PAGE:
Tag - craig newmark

Use of Social Media by Top 50 Nonprofits
Facebook Is Run by Jewish & Asian Mothers
Rebooting Tawain
Twitter Vote Report in the News

Use of Social Media by Top 50 Nonprofits

NetWits Think Tank has a great post on the ways that the largest nonprofits are using social media.

The original data set for this post comes from Craig Newmarks CraigConnects Infograph, here. Fun stuff organized by the folks at Rad Campaign.

(Just one slight definitional quibble: this graphic uses the phrase, ” highest earning nonprofits” and “highest income nonprofits” interchangeably, and then ranked by “budget” later on in the graphic.  Since I’m not sure what “highest earning” means I’m not sure they’re the same thing. But, again, just a quibble, these are the big kahunas of the sector, I got it.)

Here is the guts of the graphic:

Basically, the largest nonprofits have links to Facebook, followed by Twitter, YouTube, Flickr and LinkedIn on their websites. What is interesting here is that there does not appear to be a correlation within the 50 of their size financially and the size of their communities on the social media channels. For instance, #46, Shriner’s Hospital, has a Facebook community of nearly 100,000 people, while #3, United Way, has about 37,000 people.

So, now we’ve got this fun, rich data set. No what, so what? I’d love to get my hands on this (perhaps they can open the whole set up to the public for playing around?) to see if what the results of being social are for these large organizations, how and why an organization like PBS is so successfully social and how it affecting their organization, how and why others aren’t. Thanks, Craig, for getting us started!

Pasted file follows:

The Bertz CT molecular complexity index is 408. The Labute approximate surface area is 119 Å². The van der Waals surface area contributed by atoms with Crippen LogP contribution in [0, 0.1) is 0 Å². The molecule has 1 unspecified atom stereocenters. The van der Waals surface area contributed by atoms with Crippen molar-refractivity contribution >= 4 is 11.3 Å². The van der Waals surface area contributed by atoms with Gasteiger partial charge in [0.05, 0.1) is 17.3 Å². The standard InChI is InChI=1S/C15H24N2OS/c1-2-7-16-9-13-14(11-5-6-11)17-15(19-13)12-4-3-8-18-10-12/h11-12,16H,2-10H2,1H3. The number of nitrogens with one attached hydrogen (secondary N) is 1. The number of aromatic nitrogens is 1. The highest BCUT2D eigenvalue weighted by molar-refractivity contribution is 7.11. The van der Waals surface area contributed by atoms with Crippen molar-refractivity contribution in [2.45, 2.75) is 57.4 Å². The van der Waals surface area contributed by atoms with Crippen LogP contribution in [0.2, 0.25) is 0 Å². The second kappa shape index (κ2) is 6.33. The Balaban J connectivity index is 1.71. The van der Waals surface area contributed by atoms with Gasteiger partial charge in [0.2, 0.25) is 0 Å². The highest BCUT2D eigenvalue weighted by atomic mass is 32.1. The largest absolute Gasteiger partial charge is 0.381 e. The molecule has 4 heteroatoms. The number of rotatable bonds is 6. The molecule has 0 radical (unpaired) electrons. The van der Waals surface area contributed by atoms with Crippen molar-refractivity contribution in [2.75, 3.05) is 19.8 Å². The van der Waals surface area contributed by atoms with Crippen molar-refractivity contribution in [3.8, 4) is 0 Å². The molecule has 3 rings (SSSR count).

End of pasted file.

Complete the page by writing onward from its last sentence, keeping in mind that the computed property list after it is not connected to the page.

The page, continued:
Facebook Is Run by Jewish & Asian Mothers

Picture 2According to Mashable, if you want to deactivate your Facebook account you will get the following guilt-ridden message, “Are you sure you want to deactivate your account, [friend name] will miss you.” This message is accompanied by five photos of friends who, presumably, would miss you terribly if you were gone.

Did Facebook focus group this approach with a sample of Jewish and Chinese mothers who are the world best guilt givers?

Seriously, it’s hard to know whether to to be appaled or impressed. On the one hand, it is a clever marketing approach. On the other hand, it seems to me that someone who deactivates from their account are very aware of the friends that they no longer want to connect with on this particular social media channel.

But there is a larger issue here, and it is the ongoing passive aggressive relationship that Facebook has with its users. The struggle that they are groping their way through as to how to maintain their momentum of adding new users as an astonishing pace, increase its valuation in order to make itself increasingly attractive to advertisers and potential buyers is, at times, uncomfortable to watch.

I have written about the discomforting disconnect between the corporate face of Facebook and the robust, Facebook social network that we, the customers and users and their raison d’etre, experience every day.  And this is yet another example of it.